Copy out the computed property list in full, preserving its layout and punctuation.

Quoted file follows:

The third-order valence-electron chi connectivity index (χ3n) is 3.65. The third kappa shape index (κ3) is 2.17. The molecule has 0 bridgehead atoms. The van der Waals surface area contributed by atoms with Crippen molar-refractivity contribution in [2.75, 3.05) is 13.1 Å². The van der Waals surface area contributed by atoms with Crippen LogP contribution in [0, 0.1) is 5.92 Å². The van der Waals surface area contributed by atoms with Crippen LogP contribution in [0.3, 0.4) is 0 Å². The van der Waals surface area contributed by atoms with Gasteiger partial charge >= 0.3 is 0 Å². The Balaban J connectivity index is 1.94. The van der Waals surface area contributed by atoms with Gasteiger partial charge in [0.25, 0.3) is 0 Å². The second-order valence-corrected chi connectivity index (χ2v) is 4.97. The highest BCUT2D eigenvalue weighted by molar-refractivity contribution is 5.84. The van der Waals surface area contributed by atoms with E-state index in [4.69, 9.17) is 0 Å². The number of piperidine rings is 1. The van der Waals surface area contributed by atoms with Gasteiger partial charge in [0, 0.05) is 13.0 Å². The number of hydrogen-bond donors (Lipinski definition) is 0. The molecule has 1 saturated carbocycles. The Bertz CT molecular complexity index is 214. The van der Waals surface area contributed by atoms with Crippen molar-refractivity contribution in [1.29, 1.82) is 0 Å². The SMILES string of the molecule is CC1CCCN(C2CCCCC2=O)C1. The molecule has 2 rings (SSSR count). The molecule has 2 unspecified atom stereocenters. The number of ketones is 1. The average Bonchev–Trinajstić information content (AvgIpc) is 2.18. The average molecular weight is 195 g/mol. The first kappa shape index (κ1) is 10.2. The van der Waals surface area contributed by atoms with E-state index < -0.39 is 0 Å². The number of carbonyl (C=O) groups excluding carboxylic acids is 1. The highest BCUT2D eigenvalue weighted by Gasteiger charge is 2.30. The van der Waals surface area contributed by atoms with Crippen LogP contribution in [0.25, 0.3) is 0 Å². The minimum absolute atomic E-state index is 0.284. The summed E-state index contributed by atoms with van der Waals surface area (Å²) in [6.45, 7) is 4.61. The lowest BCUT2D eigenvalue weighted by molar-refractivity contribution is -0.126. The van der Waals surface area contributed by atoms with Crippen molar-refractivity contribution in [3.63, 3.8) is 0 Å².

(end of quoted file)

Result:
The third-order valence-electron chi connectivity index (χ3n) is 3.65. The third kappa shape index (κ3) is 2.17. The molecule has 0 bridgehead atoms. The van der Waals surface area contributed by atoms with Crippen molar-refractivity contribution in [2.75, 3.05) is 13.1 Å². The van der Waals surface area contributed by atoms with Crippen LogP contribution in [0, 0.1) is 5.92 Å². The van der Waals surface area contributed by atoms with Crippen LogP contribution in [0.3, 0.4) is 0 Å². The van der Waals surface area contributed by atoms with Gasteiger partial charge >= 0.3 is 0 Å². The Balaban J connectivity index is 1.94. The van der Waals surface area contributed by atoms with Gasteiger partial charge in [0.25, 0.3) is 0 Å². The second-order valence-corrected chi connectivity index (χ2v) is 4.97. The highest BCUT2D eigenvalue weighted by molar-refractivity contribution is 5.84. The van der Waals surface area contributed by atoms with E-state index in [4.69, 9.17) is 0 Å². The number of piperidine rings is 1. The van der Waals surface area contributed by atoms with Gasteiger partial charge in [0, 0.05) is 13.0 Å². The number of hydrogen-bond donors (Lipinski definition) is 0. The molecule has 1 saturated carbocycles. The Bertz CT molecular complexity index is 214. The van der Waals surface area contributed by atoms with Crippen molar-refractivity contribution in [1.29, 1.82) is 0 Å². The SMILES string of the molecule is CC1CCCN(C2CCCCC2=O)C1. The molecule has 2 rings (SSSR count). The molecule has 2 unspecified atom stereocenters. The number of ketones is 1. The average Bonchev–Trinajstić information content (AvgIpc) is 2.18. The average molecular weight is 195 g/mol. The first kappa shape index (κ1) is 10.2. The van der Waals surface area contributed by atoms with E-state index < -0.39 is 0 Å². The number of carbonyl (C=O) groups excluding carboxylic acids is 1. The highest BCUT2D eigenvalue weighted by Gasteiger charge is 2.30. The van der Waals surface area contributed by atoms with Crippen LogP contribution in [0.25, 0.3) is 0 Å². The minimum absolute atomic E-state index is 0.284. The summed E-state index contributed by atoms with van der Waals surface area (Å²) in [6.45, 7) is 4.61. The lowest BCUT2D eigenvalue weighted by molar-refractivity contribution is -0.126. The van der Waals surface area contributed by atoms with Crippen molar-refractivity contribution in [3.63, 3.8) is 0 Å².